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5 October 2021

Mitski’s “Working For the Knife” is a powerful ballad about the exhaustion of modern life

The song is a taut exploration of how it feels to live in a world that sucks the humanity out of you at every turn.

By Ellen Peirson-Hagger

In June 2019, the Japanese-American songwriter Mitski announced a gig in New York, which was, she said, to be her last show “indefinitely”. She wasn’t quitting music for good, she clarified, but she wanted time to set up roots, after touring incessantly for more than five years. “I haven’t had a place to live during this time,” she wrote. “I sense that if I don’t step away soon, my self-worth/identity will start depending too much on staying in the game, in the constant churn. I don’t want to make art like that.”

On “Working For the Knife”, a single released on Tuesday that we can assume to be the launch of a new, fifth, album project, it’s clear that the time Mitski has had away from music hasn’t helped her overcome her fears. The song is a powerful, taut ballad that examines how it feels to live in a world that sucks the humanity out of you at every turn. In her rich, mesmerising tenor, she sings about the pressures of playing “the game”, working not for herself but for “the knife”, and how it wears you down.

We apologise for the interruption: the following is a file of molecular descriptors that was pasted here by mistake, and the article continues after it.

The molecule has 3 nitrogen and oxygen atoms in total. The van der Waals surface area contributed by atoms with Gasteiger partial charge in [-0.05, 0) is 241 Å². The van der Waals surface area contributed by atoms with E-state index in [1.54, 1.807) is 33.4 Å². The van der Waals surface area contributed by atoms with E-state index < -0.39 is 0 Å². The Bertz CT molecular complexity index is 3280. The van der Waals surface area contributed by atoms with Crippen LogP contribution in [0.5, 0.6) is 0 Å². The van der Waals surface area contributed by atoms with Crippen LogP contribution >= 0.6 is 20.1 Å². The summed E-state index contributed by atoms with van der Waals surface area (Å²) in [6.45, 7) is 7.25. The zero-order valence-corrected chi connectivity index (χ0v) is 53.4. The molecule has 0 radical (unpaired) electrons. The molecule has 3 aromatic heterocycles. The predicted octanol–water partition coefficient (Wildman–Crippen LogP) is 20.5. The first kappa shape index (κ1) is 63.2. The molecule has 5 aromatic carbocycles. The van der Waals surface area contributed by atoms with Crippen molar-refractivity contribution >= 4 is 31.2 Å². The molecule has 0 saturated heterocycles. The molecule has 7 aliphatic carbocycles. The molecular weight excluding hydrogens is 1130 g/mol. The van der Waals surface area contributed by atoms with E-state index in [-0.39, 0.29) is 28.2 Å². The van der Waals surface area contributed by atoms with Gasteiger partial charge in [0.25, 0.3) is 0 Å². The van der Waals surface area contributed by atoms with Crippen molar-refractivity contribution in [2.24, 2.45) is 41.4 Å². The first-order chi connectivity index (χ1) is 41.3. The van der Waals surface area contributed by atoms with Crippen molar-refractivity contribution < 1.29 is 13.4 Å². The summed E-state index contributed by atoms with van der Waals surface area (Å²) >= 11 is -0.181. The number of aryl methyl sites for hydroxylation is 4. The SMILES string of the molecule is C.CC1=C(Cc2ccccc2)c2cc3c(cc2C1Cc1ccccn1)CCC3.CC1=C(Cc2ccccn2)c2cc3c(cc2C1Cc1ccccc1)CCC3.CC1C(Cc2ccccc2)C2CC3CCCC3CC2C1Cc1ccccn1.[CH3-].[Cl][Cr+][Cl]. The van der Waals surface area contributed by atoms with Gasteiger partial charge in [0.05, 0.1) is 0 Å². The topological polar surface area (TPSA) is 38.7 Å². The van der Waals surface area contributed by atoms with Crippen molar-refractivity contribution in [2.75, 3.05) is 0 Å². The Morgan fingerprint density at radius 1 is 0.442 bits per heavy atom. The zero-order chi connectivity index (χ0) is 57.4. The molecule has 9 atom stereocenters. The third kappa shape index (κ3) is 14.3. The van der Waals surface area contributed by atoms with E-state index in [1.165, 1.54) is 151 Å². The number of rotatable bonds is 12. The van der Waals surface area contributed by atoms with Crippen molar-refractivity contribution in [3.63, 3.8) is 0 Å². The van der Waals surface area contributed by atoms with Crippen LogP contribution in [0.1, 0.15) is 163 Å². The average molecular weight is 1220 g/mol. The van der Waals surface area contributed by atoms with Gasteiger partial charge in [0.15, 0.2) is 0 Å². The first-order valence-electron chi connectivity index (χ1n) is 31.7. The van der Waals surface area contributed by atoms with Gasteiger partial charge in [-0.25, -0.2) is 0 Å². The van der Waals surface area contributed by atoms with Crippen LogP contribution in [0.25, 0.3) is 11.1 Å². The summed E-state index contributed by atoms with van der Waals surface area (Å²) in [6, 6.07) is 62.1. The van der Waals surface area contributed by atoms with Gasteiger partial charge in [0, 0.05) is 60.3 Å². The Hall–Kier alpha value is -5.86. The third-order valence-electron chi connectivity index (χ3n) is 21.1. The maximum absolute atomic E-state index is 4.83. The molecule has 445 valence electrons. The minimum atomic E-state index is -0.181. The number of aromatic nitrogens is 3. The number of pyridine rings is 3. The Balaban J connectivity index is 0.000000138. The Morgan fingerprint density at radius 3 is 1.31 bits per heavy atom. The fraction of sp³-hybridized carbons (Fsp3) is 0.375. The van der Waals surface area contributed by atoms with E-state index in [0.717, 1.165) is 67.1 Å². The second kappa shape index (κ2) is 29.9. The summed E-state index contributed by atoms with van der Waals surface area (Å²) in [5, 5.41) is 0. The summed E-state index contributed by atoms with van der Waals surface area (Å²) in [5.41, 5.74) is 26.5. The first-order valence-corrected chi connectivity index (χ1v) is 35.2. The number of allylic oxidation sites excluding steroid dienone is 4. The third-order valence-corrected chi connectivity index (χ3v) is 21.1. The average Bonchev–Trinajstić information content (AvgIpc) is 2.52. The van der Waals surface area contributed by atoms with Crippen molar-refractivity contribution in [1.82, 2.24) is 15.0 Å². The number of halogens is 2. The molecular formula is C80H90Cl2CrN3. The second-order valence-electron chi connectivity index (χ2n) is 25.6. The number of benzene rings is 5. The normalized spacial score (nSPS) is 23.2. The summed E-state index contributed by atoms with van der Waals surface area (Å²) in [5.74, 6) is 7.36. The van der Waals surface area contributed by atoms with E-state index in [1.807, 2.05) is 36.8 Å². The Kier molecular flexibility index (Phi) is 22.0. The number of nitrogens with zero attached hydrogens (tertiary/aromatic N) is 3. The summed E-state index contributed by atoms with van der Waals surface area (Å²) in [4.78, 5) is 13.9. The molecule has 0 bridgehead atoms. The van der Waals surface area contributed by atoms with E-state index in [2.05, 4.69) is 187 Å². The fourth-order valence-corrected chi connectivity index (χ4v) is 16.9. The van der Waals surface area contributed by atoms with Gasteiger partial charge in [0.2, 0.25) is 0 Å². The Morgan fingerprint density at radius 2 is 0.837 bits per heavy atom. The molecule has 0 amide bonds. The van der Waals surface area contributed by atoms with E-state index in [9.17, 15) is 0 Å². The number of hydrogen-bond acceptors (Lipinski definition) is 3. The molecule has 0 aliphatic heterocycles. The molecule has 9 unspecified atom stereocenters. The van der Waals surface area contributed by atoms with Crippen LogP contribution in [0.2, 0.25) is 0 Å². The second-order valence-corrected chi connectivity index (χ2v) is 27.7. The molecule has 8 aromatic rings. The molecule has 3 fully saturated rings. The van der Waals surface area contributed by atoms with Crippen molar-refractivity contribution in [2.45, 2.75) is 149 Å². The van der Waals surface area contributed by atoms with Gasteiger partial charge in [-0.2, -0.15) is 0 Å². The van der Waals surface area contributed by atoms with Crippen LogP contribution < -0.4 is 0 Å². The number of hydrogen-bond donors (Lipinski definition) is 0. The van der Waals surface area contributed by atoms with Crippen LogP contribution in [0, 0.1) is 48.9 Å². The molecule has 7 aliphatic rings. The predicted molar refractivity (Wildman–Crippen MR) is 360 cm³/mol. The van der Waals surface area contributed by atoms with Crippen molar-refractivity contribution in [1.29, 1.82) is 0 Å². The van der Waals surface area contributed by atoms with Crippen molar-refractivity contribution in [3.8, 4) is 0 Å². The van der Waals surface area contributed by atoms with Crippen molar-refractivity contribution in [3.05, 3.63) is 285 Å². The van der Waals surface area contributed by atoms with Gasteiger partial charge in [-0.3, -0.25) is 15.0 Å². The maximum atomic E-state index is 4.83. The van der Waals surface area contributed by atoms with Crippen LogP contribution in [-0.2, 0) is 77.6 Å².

The song runs at just two and a half minutes, and is encased in a five-minute long video, directed by Zia Anger and filmed at the concrete-heavy arts centre the Egg in Albany, New York. In it, Mitski is a dancer, arriving at the venue, preparing backstage, and then going onstage, bereft of vitality. “I cry at the start of every movie/I guess because I wish I was making things too,” she sings over woozy synths. Her eyes are looking off into the distance, her head is elsewhere – and the glimmer of hope that appears in the form of a sweet piano lead-in is quickly overcome by a wall of fuzzed-up guitars. 

Mitski is a tantalising performer – for previous live shows, she danced atop a table, writhing and stretching like a gymnast, while singing. Here, she licks a bannister and acts the clown with faux grimaces that quickly turn into frowns. But this playfulness doesn’t belie the song’s weight. It’s heart-wrenching to hear Mitski, one of her generation’s most critically lauded songwriters, sing “Nobody cared for the stories I had”, whether she is playing a part or not.

“Working for the knife” becomes “living for the knife”, and then “dying for the knife”, and by the end, Mitski, now gloved, her hair slicked back, is just a body lying on the floor of a stage. The horns play their bit, and she’s left panting.

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